I have written several times before about using the Haskell programming language as a tool for exploring mathematics, but until now I had no good recommendation for people who were interested in learning it for that purpose (Real World Haskell is a great book if you are already a programmer and want to Get Things Done with Haskell, but not so great if you just want to have fun with it).

I am therefore happy to report that No Starch Press has just published Learn You a Haskell for Great Good! A Beginner’s Guide by Miran Lipovača. It’s a fantastic, fun, thorough introduction to Haskell, spiced up by Miran’s great sense of humor and zany illustrations. You can buy a paper copy or read it on the web for free!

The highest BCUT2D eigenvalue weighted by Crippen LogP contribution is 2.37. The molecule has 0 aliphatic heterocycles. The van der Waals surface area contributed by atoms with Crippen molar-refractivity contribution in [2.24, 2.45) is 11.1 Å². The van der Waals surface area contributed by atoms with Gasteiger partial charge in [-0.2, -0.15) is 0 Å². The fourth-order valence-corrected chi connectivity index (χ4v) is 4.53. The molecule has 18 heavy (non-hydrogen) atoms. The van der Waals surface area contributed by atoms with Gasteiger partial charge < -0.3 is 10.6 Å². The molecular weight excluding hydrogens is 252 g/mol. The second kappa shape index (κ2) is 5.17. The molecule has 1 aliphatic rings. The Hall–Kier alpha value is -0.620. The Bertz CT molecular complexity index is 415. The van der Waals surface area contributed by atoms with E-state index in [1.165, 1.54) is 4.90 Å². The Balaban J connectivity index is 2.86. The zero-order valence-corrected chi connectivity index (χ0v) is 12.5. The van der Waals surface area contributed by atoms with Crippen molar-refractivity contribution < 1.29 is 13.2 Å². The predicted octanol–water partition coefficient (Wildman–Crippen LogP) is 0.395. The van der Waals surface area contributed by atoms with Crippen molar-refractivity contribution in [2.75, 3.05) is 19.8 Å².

Just for fun, in honor of the occasion:

>-- @powmod base exp m@ efficiently computes (base^exp (mod m)).> powmod :: Integer -> Integer -> Integer -> Integer > powmod_0_= 1 > powmod base exp m | even exp = (x * x) `mod` m > | otherwise = (x * x * base) `mod` m >wherex = powmod base (exp `div` 2) m > > f n = powmod 2 n n > >-- http://oeis.org/A015910> a015910 = map f [1..] > >-- http://oeis.org/A050259> test = all (==3) > (map f [ 4700063497 > , 3468371109448915 > , 8365386194032363 > , 10991007971508067 > , 63130707451134435989380140059866138830623361447484274774099906755 > ] > )

*Main> take 50 a015910 [0,0,2,0,2,4,2,0,8,4,2,4,2,4,8,0,2,10,2,16,8,4,2,16,7,4,26,16,2,4,2,0,8,4,18,28,2,4,8,16,2,22,2,16,17,4,2,16,30,24] *Main> :set +s *Main> test True (0.01 secs, 1110184 bytes)